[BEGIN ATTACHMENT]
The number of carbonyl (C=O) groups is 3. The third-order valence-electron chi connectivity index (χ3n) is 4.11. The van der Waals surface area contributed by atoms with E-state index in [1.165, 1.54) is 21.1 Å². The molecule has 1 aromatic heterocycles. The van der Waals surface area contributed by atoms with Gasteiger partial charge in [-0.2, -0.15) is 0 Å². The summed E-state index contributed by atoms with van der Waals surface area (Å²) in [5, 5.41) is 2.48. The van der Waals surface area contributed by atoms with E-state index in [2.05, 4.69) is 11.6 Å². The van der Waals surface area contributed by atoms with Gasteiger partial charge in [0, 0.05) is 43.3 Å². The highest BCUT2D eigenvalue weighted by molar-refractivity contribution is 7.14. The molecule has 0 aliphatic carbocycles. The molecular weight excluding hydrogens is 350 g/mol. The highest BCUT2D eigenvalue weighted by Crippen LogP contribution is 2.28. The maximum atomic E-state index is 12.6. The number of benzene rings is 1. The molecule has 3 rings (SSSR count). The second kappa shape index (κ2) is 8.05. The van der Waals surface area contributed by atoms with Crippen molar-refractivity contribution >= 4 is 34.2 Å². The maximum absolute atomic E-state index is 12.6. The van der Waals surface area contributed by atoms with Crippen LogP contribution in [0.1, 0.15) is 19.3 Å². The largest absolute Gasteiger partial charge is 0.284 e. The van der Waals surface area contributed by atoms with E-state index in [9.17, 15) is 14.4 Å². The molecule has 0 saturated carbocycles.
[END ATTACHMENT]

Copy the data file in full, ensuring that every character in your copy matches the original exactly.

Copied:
The number of carbonyl (C=O) groups is 3. The third-order valence-electron chi connectivity index (χ3n) is 4.11. The van der Waals surface area contributed by atoms with E-state index in [1.165, 1.54) is 21.1 Å². The molecule has 1 aromatic heterocycles. The van der Waals surface area contributed by atoms with Gasteiger partial charge in [-0.2, -0.15) is 0 Å². The summed E-state index contributed by atoms with van der Waals surface area (Å²) in [5, 5.41) is 2.48. The van der Waals surface area contributed by atoms with E-state index in [2.05, 4.69) is 11.6 Å². The van der Waals surface area contributed by atoms with Gasteiger partial charge in [0, 0.05) is 43.3 Å². The highest BCUT2D eigenvalue weighted by molar-refractivity contribution is 7.14. The molecule has 0 aliphatic carbocycles. The molecular weight excluding hydrogens is 350 g/mol. The highest BCUT2D eigenvalue weighted by Crippen LogP contribution is 2.28. The maximum atomic E-state index is 12.6. The number of benzene rings is 1. The molecule has 3 rings (SSSR count). The second kappa shape index (κ2) is 8.05. The van der Waals surface area contributed by atoms with Crippen molar-refractivity contribution >= 4 is 34.2 Å². The maximum absolute atomic E-state index is 12.6. The van der Waals surface area contributed by atoms with Crippen LogP contribution in [0.1, 0.15) is 19.3 Å². The largest absolute Gasteiger partial charge is 0.284 e. The van der Waals surface area contributed by atoms with E-state index in [9.17, 15) is 14.4 Å². The molecule has 0 saturated carbocycles.